Skip to content

Bennett Defeated at Utah GOP Convention

Updated: 6:55 p.m.

Sen. Bob Bennett (Utah), who was first elected to the Senate in 1992, will not be the Republican nominee this fall after he failed to finish in the top two at the state’s GOP nominating convention on Saturday.

Bennett finished third in the second round of balloting behind attorney Mike Lee and businessman Tim Bridgewater.

The only electoral path left for the Senator after his defeat Saturday would be a long-shot write-in campaign. A spokeswoman for the Senator said Bennett has made “no commitment” about whether he would take that route.

Bennett’s loss will not endanger Republicans’ chances of holding the seat in November but will be celebrated as a victory by conservative activists who had painted him as a “Republican in name only” who was too willing to work with Democrats on issues such as government financial bailouts and health care. On a national level, it will be viewed as a clear example of just how much of an anti-incumbent and anti-establishment cycle 2010 has become.

Bennett had hoped to garner enough support Saturday to force a primary, where he could take his message to all of Utah’s Republicans rather than have his fate decided by the more conservative party activists who attend the convention.

Bennett, a close ally of Senate Minority Leader Mitch McConnell (R-Ky.), had tried to leverage his broad support from the national GOP establishment leading up to the convention. On Saturday, he brought former Massachusetts Gov. Mitt Romney (R), a fellow Mormon, to the podium before he addressed the convention. But Bennett’s appeals about seniority, experience and connections fell on mostly deaf ears on Saturday.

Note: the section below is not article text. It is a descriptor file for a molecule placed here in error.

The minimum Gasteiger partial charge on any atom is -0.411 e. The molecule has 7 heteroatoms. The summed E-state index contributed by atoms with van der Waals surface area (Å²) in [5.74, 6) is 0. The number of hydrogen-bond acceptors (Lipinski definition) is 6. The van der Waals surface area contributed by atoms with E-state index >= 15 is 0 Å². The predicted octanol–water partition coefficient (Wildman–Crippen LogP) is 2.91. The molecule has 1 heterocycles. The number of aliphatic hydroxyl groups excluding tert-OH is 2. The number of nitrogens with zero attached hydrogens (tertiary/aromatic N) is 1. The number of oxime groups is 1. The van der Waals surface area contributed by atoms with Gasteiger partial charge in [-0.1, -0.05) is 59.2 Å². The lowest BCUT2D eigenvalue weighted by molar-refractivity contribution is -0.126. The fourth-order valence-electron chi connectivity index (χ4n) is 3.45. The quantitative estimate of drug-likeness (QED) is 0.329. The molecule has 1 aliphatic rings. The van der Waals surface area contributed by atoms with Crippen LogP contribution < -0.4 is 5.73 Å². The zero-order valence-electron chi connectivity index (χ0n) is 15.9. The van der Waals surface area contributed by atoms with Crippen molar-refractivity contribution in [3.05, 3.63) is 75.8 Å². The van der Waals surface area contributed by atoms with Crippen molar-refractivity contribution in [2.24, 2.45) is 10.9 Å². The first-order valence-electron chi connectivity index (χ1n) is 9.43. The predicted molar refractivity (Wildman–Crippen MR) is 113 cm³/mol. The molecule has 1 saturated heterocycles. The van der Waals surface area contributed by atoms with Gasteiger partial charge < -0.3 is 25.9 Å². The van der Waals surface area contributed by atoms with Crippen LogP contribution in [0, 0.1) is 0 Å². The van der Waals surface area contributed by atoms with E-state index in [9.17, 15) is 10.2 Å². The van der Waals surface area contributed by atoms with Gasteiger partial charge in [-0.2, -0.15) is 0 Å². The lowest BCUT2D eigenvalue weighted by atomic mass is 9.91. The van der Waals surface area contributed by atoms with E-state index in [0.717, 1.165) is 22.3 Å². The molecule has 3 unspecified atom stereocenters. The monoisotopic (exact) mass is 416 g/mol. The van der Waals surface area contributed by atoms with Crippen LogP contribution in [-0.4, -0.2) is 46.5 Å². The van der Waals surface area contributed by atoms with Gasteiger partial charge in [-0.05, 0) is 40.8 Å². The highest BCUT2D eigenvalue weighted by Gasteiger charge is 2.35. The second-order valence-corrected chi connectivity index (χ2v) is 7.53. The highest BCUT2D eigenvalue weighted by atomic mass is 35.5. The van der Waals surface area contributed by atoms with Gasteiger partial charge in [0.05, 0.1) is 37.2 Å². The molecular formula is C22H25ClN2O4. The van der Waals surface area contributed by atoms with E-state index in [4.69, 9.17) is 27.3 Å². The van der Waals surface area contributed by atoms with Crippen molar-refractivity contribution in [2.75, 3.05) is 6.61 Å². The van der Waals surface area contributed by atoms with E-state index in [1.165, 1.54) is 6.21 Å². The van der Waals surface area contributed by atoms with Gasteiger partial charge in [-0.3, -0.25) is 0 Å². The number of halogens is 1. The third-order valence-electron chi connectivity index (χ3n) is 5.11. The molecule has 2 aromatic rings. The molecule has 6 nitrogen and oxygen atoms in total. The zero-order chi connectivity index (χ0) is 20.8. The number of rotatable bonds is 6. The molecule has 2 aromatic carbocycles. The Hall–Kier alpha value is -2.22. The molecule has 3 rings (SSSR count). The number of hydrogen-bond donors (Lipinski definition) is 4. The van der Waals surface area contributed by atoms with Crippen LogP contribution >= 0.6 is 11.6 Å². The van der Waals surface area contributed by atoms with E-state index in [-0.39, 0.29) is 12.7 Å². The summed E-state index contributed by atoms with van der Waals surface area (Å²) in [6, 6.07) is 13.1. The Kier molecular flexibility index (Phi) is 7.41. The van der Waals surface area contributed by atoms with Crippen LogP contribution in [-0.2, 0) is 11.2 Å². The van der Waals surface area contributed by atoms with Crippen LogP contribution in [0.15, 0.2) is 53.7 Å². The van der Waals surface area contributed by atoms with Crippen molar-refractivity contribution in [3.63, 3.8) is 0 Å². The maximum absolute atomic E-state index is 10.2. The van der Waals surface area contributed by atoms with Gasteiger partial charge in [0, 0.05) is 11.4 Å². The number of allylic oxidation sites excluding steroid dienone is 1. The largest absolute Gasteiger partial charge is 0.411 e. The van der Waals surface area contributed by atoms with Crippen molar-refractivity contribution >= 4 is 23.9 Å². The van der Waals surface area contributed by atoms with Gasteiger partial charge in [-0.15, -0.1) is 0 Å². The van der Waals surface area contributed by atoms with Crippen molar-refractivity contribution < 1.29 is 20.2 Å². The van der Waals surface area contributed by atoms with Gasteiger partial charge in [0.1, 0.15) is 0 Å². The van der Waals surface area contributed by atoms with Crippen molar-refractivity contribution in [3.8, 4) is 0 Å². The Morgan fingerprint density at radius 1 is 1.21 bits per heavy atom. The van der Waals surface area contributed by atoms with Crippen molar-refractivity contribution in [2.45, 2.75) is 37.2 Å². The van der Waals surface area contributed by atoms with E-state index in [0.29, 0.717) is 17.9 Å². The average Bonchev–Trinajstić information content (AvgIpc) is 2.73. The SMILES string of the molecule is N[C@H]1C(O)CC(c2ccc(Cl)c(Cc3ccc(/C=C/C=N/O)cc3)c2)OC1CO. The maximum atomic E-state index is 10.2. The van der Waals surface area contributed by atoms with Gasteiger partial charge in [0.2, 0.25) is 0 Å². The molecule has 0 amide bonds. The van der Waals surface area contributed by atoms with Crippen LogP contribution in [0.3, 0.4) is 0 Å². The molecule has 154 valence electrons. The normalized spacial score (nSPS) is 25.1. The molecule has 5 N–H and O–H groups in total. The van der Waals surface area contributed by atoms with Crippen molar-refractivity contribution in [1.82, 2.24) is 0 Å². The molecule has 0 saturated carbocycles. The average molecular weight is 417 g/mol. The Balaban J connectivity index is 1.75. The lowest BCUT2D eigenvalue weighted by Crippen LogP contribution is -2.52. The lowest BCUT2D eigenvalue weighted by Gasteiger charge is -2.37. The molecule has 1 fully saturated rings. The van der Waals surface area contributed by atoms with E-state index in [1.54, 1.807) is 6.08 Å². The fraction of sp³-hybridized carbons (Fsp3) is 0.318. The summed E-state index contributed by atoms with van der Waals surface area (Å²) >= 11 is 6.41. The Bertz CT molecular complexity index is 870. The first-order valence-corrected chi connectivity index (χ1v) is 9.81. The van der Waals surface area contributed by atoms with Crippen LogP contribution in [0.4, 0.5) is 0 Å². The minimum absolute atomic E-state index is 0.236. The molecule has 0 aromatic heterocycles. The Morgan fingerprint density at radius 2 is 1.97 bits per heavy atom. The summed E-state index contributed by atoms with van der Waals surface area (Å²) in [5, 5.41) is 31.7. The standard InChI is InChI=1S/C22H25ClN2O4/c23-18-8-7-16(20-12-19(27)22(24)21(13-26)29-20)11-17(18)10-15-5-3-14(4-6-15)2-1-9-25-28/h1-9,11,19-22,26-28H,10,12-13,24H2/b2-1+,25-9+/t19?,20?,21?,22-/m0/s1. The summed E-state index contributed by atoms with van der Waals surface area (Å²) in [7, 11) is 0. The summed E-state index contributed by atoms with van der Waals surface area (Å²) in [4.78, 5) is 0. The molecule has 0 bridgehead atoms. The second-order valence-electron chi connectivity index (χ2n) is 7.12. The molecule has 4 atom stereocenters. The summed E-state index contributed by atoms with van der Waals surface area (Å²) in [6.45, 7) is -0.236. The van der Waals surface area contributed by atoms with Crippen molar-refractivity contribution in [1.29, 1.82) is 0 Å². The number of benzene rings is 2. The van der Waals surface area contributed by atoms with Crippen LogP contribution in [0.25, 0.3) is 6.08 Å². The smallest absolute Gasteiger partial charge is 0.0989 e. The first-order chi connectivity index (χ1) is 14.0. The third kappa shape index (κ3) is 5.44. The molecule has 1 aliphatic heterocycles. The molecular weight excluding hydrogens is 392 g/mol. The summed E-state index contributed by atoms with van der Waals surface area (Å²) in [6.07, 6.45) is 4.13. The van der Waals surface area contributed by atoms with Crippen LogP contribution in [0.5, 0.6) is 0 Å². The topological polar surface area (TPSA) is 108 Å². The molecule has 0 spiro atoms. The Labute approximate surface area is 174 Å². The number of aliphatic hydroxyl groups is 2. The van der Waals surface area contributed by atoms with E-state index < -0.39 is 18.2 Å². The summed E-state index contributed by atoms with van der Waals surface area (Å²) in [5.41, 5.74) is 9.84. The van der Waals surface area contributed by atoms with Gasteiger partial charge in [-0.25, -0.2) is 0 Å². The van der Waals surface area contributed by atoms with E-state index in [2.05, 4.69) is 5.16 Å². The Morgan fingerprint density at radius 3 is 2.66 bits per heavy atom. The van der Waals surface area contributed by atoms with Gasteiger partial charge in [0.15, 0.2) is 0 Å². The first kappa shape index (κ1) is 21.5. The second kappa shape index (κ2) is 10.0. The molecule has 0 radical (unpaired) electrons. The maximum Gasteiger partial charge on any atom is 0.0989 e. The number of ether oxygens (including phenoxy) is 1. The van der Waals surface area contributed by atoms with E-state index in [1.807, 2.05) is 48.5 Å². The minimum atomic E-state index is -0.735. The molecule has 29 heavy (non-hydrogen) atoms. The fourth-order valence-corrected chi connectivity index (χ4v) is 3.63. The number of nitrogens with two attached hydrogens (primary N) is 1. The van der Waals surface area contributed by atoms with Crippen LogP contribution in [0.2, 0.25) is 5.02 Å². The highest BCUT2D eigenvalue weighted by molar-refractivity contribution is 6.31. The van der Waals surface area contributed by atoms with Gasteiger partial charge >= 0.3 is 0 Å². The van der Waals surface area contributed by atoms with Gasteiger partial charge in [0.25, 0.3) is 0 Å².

Bennett’s loss will also be a major victory for the anti-tax group, the Club for Growth, who had put the Senator at the top of its target list this primary season. Bennett became a top target of the club in the wake of his efforts to help pass the Wall Street bailout bill in 2008, and the group took a lead role in lobbying delegates to oust the three-term Senator leading to Saturday’s convention. The club spent heavily on its effort to lobby convention voters to dump Bennett.

“Utah Republicans made the right decision today for their state, and sent a clear message that change is finally coming to Washington,” Club for Growth President Chris Chocola said in a statement immediately following Bennett’s defeat. “The media may report this as Bob Bennett’s loss, but we see it as a victory for Utah, for the United States Senate, and for the cause of economic freedom.”

It remains to be seen whether Lee and Bridgewater will go to a primary or whether one of the two can gain enough support to win the nomination outright. A third round of balloting has been called.

National Republican Senatorial Committee Chairman John Cornyn (Texas) released a statement Saturday praising Bennett’s service and reiterating that the committee will back the eventual nominee.

“This has been an open and spirited process and I want to be clear that the NRSC will wholeheartedly support the Republican candidate that primary voters in Utah ultimately choose as their nominee,” Cornyn said. “I am confident that this Senate seat remains in Republican control this November.”

Recent Stories

We must support Ukraine: Future generations will thank us

House looks to try again on surveillance authority reauthorization

New House Appropriations cardinals slate starts to take shape

Capitol Lens | Prime directive

CDC moves forward on data-sharing — without Congress

At the Races: At what cost?